What Does Juxtaposition Mean

What Does Juxtaposition Mean

Juxtaposition is a figure of speech in which two contrasting concepts, objects, places, characters or their qualities are placed side by side in order to highlight their differences and similarities. In literature, writers use juxtaposition to develop comparisons between two dissimilar things in order to surprise the readers and evoke interest.  Such a comparison creates vivid imagery and provides a rational connection between two dissimilar concepts.

Juxtaposition covers various concepts, and foil is a special type of juxtaposition. Foil is the juxtaposition of two characters. A foil either has completely different characteristics from the main character or has similar characteristics with one strikingly difference. For example, in John Milton’s Paradise Lost, the juxtaposition is based on God and Satan; they both act as foils for each other. In Harry Potter, the characters of Harry and Voldemort are foils.

Many proverbs or adages in English contain examples of juxtaposition; they use two contrasting concepts to teach a moral lesson. For example,

You can’t teach an old dog new tricks.

All’s fair in love and war.

Making a mountain out of a molehillWhat Does Juxtaposition Mean

Examples of Juxtaposition in Literature

“There were corpses here and there and pools of blood. I remember seeing a butterfly flutter up and down that street. Summer does not abdicate.”

― Victor Hugo, Les Misérables

Victor Hugo creates two contrasting images here; one of death and violence and the other of the beauty of nature.

“It was the best of times, it was the worst of times, it was the age of wisdom, it was the age of foolishness, it was the epoch of belief, it was the epoch of incredulity, it was the season of Light, it was the season of Darkness..” – Charles Dickens, A Tale of Two Cities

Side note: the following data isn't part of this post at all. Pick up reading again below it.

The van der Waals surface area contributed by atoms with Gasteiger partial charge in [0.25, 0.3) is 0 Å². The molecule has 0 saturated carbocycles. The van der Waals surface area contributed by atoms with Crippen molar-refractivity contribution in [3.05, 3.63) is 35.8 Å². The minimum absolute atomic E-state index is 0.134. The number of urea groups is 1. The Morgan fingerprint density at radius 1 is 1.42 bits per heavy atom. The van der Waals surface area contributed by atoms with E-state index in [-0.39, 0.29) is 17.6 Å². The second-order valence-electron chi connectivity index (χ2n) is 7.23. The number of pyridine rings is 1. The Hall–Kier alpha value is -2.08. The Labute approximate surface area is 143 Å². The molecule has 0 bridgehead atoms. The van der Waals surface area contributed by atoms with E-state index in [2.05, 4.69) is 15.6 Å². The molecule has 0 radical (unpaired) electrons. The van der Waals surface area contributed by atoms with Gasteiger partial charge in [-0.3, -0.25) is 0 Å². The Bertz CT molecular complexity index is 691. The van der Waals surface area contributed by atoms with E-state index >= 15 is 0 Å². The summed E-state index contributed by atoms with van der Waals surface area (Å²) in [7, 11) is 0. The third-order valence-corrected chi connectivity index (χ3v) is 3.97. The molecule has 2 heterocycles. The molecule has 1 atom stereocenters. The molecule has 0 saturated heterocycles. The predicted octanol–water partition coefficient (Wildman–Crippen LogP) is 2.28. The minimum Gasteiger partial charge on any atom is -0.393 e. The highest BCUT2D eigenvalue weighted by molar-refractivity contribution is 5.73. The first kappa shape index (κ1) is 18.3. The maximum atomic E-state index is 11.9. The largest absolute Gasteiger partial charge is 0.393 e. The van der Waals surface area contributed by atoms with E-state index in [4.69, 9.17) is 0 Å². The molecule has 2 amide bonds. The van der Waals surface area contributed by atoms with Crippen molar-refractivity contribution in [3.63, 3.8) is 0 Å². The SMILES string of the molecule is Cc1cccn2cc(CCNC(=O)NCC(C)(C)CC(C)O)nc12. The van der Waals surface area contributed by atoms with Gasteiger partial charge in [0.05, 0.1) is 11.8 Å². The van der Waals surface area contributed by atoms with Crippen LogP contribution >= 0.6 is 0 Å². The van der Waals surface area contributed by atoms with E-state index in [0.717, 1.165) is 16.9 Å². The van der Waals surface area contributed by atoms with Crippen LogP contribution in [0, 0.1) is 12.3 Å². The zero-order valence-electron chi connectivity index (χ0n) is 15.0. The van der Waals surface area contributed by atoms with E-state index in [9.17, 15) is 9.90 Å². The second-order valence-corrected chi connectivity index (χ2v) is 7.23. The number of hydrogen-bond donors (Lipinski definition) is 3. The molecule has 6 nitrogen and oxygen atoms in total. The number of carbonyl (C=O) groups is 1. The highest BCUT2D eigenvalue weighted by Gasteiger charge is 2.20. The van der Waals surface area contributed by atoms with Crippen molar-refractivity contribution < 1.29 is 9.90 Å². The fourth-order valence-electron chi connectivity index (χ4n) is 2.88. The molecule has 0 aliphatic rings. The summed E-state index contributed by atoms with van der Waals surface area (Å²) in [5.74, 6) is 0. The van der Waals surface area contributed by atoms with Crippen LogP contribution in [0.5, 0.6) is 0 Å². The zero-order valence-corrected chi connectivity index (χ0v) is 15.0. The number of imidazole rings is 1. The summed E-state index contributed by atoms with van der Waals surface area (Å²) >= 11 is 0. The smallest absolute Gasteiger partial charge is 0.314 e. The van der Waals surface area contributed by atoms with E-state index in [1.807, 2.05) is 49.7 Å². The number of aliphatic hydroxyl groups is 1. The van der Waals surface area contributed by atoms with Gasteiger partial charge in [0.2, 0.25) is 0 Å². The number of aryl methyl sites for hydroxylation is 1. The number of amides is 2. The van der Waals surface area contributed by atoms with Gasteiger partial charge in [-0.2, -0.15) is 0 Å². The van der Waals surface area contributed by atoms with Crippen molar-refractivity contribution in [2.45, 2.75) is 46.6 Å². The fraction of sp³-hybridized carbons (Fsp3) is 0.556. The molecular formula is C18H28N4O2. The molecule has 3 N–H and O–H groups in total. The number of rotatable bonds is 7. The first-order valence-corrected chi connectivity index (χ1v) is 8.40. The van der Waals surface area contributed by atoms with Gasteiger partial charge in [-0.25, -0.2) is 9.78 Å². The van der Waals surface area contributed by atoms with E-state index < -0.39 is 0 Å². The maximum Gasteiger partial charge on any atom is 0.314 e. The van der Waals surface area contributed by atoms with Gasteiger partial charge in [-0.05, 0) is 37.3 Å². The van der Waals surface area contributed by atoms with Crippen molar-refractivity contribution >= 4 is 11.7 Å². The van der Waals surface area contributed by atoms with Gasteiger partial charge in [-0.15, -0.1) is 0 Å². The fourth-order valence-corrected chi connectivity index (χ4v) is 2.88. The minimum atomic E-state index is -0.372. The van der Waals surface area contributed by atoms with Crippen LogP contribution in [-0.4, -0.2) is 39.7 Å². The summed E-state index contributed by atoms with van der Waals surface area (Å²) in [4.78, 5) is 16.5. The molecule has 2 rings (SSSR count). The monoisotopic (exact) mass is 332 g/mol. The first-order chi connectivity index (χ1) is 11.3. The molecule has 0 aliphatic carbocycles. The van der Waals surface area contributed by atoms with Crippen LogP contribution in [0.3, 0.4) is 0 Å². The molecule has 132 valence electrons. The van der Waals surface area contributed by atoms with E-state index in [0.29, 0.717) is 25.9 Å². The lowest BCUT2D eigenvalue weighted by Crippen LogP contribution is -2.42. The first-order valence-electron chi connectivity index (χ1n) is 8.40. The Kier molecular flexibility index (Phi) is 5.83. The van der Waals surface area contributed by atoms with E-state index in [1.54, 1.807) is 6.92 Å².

In this famous opening line of A Tale of Two Cities, Dickens uses juxtaposition to set the background of the story. Juxtaposition is used throughout this novel to indicate the disparity between the haves and have-nots.

“Merry and tragical? Tedious and brief?; That is hot ice, and wondrous strange snow!; How shall we find the concord of this discord?” – William Shakespeare, A Midsummer Night’s Dream 

Here, Shakespeare uses the contrasting concepts of merry and tragic, concord and discord, etc. to create a juxtaposition.

“Two roads diverged in a wood, and I—
I took the one less traveled by,
And that has made all the difference.”

– Robert Frost, The Road Not Taken

Frost’s poem contains juxtaposition between two roads. These two roads refer to two options or two different decisions.

“Happy families are all alike; every unhappy family is unhappy in its own way.”

Anna Karenina,  Leo Tolstoy

Tolstoy presents a juxtaposition of happy families and unhappy families as his opening line. This line creates a desire for the readers to know more about the story.

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